“Don’t ever consider yourself full-time until you work all seven days!” was a statement I often heard growing up in my family’s restaurant business. By the time I was 11 or 12 years old, I was working on a full-time basis, punching 40+ hours a week. At age 20, I was working around the clock with additional responsibilities to care for my own family; my wife Jessie and our son, Chris.
By my mid 20’s, I reached a point where people were judging me — or I felt that they were judging me — on my success in the restaurant based on my family instead of the work I did. I felt compelled to break away from my family’s business and create my own future path. I knew it was time to start looking for a job in a professional environment, with more standard hours, good pay and benefits.
Leap of Faith
Since I was coming from the service industry, it was a bit of a struggle figuring out what kind of “real job” I would succeed and enjoy doing. While I knew I was capable of being good at a lot of things, on paper it was another story; I lacked the experience many jobs were looking for, and I lacked a college degree.
A friend of mine was working for a collection agency in the Bay Area, and they were involved in collecting past due medical bills. He asked me to come to work there, and I did…primarily to pass the time as I decided what I wanted to do. I worked there for a summer. What was interesting was that after three months of doing it, I had a new skill set. I could now do the collecting.
Then, I was reading the newspaper one day and came across an ad for a job with an auto leasing company that needed a collector. I called, and the receptionist told me the job was still open and said I could come down and fill out an application. I told her no that I wouldn’t do that. The only way I would come down was if I was guaranteed to get an interview. She was shocked. She said no one had asked that before. I asked her to find out if I came down would I get an interview; otherwise there was no need for me to come down. She transferred me to a man named Jesse Bragg. He got on the phone and asked how soon I could be there. I told him I could be there in an hour. I got there within an hour and soon began working. The leap of faith Jesse Bragg and Jim Loos took in hiring me gave me the break I needed to jumpstart my career in the automotive business.
The best ideas can come from anywhere
Several years back, when I was the SVP for Customer Management, one of our Project Managers would routinely stop at my office nearly every morning at 6:45 AM, before anyone else arrived at work. During this time, a decision was made internally to invest a significant amount of capital into a CRM tool. The young man who routinely stopped at my office, would vocalize why the CRM tool selected was not the best for the business, Despite me telling him no, a decision was made, he continued to articulate the need for the company to make the change. He was relentless; this went off and on for two years as he continued to build up his business case. After continuously asking to attend an event called Dreamforce, I finally agreed for him to attend and he returned from Dreamforce more confident than ever that right decision for the company was to move Salesforce, complete business case in hand. My gut told me he was right and we made the decision to move to Salesforce, resulting in a net savings of $2M in the first year (YOY) and it has since become an intricate part of the business; Today, Salesforce is used in Sales, Marketing, Client Service, Operations and integrated with our physical auctions.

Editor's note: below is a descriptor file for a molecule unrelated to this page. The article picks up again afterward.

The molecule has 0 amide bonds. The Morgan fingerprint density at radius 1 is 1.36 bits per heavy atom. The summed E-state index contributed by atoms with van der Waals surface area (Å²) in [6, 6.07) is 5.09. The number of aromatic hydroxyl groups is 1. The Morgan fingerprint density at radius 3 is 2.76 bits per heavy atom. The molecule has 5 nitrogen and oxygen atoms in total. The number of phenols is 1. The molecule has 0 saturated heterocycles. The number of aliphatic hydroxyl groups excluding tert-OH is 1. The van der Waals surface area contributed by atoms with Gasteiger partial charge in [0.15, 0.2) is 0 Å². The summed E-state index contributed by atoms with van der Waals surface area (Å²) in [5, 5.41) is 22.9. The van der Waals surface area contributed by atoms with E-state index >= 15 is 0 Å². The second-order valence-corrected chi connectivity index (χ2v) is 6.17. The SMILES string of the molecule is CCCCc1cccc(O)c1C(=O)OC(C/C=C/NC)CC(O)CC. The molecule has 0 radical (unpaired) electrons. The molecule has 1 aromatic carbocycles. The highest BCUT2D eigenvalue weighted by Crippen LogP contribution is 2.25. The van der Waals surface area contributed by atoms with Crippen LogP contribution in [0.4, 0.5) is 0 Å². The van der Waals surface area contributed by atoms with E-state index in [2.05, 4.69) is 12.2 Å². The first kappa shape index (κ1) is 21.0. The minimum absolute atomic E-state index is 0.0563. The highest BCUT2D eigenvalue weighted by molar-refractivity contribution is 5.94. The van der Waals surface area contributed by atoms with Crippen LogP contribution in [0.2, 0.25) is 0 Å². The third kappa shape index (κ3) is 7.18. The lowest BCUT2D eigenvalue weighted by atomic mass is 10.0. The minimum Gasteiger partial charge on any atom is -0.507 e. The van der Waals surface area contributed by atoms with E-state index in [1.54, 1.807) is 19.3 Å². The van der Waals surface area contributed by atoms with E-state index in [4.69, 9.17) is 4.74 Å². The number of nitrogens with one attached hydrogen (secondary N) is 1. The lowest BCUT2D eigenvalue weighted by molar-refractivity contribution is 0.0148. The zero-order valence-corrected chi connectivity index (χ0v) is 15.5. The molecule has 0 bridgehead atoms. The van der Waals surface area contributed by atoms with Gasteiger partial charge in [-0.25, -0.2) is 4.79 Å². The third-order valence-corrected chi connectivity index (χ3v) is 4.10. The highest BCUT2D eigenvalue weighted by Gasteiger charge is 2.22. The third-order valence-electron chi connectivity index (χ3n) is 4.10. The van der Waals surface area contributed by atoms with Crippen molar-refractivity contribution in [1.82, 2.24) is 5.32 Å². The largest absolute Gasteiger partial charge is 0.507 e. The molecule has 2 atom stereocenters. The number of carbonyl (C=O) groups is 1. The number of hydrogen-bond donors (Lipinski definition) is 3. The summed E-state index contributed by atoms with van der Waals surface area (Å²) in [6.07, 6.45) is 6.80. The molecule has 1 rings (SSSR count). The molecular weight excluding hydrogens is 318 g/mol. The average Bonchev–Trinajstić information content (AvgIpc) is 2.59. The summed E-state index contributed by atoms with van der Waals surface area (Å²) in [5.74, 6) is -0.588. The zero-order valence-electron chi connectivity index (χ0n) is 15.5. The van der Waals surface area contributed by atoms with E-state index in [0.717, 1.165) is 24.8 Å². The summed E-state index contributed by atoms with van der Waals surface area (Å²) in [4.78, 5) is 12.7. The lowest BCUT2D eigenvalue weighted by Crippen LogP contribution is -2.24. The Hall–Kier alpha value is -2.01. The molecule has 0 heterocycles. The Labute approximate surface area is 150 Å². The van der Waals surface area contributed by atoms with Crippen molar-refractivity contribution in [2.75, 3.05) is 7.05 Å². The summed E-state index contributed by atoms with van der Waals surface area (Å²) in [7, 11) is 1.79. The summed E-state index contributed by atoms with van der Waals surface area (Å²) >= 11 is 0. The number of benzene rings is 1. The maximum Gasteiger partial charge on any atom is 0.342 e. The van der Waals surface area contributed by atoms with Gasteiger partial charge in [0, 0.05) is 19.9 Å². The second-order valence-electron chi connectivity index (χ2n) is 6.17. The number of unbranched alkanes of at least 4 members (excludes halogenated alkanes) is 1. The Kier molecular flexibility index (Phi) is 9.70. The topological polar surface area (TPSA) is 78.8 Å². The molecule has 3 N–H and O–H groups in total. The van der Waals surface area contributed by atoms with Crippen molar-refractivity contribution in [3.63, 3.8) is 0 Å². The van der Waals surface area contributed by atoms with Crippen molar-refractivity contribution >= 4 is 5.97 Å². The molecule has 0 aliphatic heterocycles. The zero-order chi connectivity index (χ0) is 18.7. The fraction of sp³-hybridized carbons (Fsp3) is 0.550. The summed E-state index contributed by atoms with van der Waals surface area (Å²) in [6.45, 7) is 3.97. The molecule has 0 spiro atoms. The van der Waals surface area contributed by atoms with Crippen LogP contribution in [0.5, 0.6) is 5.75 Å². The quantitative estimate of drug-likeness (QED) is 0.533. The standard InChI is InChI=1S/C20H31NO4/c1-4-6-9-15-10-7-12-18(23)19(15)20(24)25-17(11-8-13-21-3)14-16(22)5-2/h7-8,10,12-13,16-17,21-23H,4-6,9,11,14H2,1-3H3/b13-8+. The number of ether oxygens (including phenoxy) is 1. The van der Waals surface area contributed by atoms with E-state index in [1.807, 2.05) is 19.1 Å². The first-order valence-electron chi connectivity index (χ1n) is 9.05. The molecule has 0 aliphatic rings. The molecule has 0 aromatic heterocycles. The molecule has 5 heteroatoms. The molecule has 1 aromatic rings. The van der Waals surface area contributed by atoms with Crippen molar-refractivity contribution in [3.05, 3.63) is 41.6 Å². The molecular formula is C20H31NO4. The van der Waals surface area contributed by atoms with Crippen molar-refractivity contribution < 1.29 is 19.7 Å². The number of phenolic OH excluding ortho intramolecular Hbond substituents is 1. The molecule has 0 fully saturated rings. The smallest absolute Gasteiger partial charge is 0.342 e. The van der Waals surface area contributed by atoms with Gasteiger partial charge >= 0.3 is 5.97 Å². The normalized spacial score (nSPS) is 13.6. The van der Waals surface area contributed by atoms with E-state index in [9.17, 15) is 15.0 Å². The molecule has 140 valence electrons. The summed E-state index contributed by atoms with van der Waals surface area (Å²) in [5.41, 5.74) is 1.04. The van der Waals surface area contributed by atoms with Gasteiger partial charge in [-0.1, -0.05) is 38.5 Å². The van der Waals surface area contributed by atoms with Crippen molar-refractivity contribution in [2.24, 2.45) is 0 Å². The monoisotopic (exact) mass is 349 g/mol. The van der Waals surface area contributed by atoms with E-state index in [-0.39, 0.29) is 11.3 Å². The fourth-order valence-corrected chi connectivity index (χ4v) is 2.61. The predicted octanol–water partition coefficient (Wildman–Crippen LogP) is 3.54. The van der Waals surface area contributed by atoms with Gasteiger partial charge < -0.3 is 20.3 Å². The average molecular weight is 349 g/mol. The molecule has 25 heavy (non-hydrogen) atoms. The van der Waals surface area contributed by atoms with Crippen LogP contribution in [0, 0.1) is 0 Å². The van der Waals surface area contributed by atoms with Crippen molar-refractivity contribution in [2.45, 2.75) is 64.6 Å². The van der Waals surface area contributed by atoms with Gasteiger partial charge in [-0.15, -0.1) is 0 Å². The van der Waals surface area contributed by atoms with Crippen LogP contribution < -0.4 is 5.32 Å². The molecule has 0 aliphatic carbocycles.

That Project Manager has been promoted to a Director, overseeing Salesforce for 17 different Cox Automotive brands.
Exceptional talent is everywhere; you just need to recognize it
Over the span of my career, I have hired many people and have learned that exceptional talent can be found anywhere, you just need to be able to recognize it. It is not what is on a piece of paper or even reflected in a round of interviews. It is the intangibles like passion, determination and the willingness to do what it takes to get the job done. This talent may not be the best yet, but the potential is there. These employees thrive when you make it clear you believe in them.
Originally published at medium.com